Walk through downtown Chico or drive along its many tree lined streets and you will surely see some murals. Some depict the history of Chico, others just familiar spots across the United States. All of them seemed to be very well done and in touch with the surrounding area. For example, at the back of the Brooklyn Bagel Works in downtown is a mural of the New York City cityscape. A detailed list, which I wish I had when I was last in Chico, is available from the below link.
Ok, so there has to be a museum for everything right? If Ct. has a garbage museum, and NC has an aluminum tree museum, certainly there has to be a national yo-yo museum right? Well low and behold one exists and it is in Chico, California. Now well I was advised by the one reviewer on Virtual Tourist as to the address what was left out is that the museum was in the back of the Bird in Hand Gift store on 320 Broadway in downtown Chico. So I had to circle up and down the street before entering the store to ask directions when i suddenly found the museum in the back of the store. A neon light just below the store ceiling illuminated me to the fact that I had arrived.
Situated snuggly in the back of the greeting card store, is about 500 square feet devoted to yo-yo's. There is the world's biggest yo-yo and about I would estimate 2,000 yo-yos of all sizes and colors under a series of display cases.
The National Yo-Yo Museum was established in this building in 1993 to celebrate the history of the yo-yo. In 1993 the museum hosted the first United States National Yo-Yo Championship since 1961. The museum also sponsors applicants who compete in the national championship. There is a superb collection of yo-yo's in the museum. A current site on the web museum's web goes over a beautiful set of wooden yo yo's designed by Tom Kuhn. This is definitely a unique museum and worth visiting to relive a time in my life when I purchased a yo and yo and tried to master tricks such as "walking the dog."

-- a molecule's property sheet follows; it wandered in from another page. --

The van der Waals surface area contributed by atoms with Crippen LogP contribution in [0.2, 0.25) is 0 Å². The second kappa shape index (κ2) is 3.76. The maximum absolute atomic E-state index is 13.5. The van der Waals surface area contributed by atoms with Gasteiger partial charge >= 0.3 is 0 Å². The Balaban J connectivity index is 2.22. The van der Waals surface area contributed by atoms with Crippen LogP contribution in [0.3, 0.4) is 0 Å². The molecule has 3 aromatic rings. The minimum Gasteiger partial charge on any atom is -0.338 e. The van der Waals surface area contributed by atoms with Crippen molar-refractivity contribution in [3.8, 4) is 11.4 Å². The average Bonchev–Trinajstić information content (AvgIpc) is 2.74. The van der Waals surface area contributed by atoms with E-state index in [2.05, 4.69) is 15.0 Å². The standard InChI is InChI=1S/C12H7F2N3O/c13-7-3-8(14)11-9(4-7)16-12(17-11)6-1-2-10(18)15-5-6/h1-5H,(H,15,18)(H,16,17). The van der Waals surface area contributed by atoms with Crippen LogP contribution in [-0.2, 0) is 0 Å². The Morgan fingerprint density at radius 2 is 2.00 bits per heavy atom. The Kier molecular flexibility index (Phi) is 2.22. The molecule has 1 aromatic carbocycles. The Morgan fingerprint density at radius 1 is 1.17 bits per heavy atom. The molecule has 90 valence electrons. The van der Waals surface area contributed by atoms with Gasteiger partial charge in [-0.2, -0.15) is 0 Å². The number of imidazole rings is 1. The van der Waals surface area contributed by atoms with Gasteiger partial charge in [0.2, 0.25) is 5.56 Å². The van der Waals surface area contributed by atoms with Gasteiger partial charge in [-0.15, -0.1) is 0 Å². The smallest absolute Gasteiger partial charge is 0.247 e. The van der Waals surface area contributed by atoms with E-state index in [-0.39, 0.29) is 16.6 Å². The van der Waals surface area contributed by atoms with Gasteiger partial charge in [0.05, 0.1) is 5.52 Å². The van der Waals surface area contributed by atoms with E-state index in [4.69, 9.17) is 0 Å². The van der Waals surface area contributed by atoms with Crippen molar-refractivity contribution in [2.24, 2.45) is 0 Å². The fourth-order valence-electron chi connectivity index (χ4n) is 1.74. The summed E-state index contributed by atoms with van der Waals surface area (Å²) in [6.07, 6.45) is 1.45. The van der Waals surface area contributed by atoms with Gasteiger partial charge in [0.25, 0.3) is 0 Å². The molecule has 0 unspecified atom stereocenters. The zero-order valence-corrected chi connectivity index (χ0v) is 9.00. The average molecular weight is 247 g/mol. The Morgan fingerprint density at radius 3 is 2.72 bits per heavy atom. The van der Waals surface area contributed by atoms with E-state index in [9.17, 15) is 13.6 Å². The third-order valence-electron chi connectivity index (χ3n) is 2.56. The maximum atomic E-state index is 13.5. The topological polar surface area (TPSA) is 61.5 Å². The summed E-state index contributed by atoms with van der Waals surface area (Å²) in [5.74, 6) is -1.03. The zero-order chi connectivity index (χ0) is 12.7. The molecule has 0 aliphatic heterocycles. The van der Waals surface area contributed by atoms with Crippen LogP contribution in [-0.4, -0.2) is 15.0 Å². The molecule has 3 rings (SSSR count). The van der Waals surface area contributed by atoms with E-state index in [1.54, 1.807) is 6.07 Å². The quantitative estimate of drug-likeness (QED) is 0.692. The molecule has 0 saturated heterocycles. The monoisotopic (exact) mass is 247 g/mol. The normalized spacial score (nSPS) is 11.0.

The museum is open Monday to Saturdays 10 to 6 pm and on Sunday 12 to 5 pm. Admission is free.
Bidwell Park in Chico, CA is a favorite of the locals. Annie Bidwell donated 2500 acres if land to the City of Chico in 1905. Through purchases by Chico, the parks size is now 3670 acres, and almost 11 miles in length. It is divided at Manzanita Ave into two sections, "lower and upper" parks. Swimming, biking, and hiking are probably the two most popular activities in the park. There is a concrete pool built around the Big Chico Creek at the One-Mile Recreation area that has lifeguards on duty during the popular summer months. There are also miles of bike and hiking trails that are used by many of the students, both paved and unpaved. Horseback riding is also a common sight in the park. Basically, pick your past-time and Bidwell park is a great place to enjoy it.
Rising out of the plains below is a flat-top edifice known as Table Mountain. It's a lovely place any time of year, with meadows (also used for grazing land), oak trees, rocky outcrops from an ancient lava bed, seasonal streams & rivulets, & even a little waterfall.
But Table Mountain really comes into its own in the Spring! Around late February/early-March to mid-April is the best time to come - it's when you'll be blown away by the masses of wildflowers! Lupine, poppies, owl's clover, vetch, paintbrush, shooting stars, buttercups, monkey flower - the list seems endless!
They don't all bloom at once - more like a wave of this group followed by a wave of that group; but each segment of the tide is glorious in its own right!
Make Table Mountain a Rite of Spring & explore historic Cherokee along the way in or out.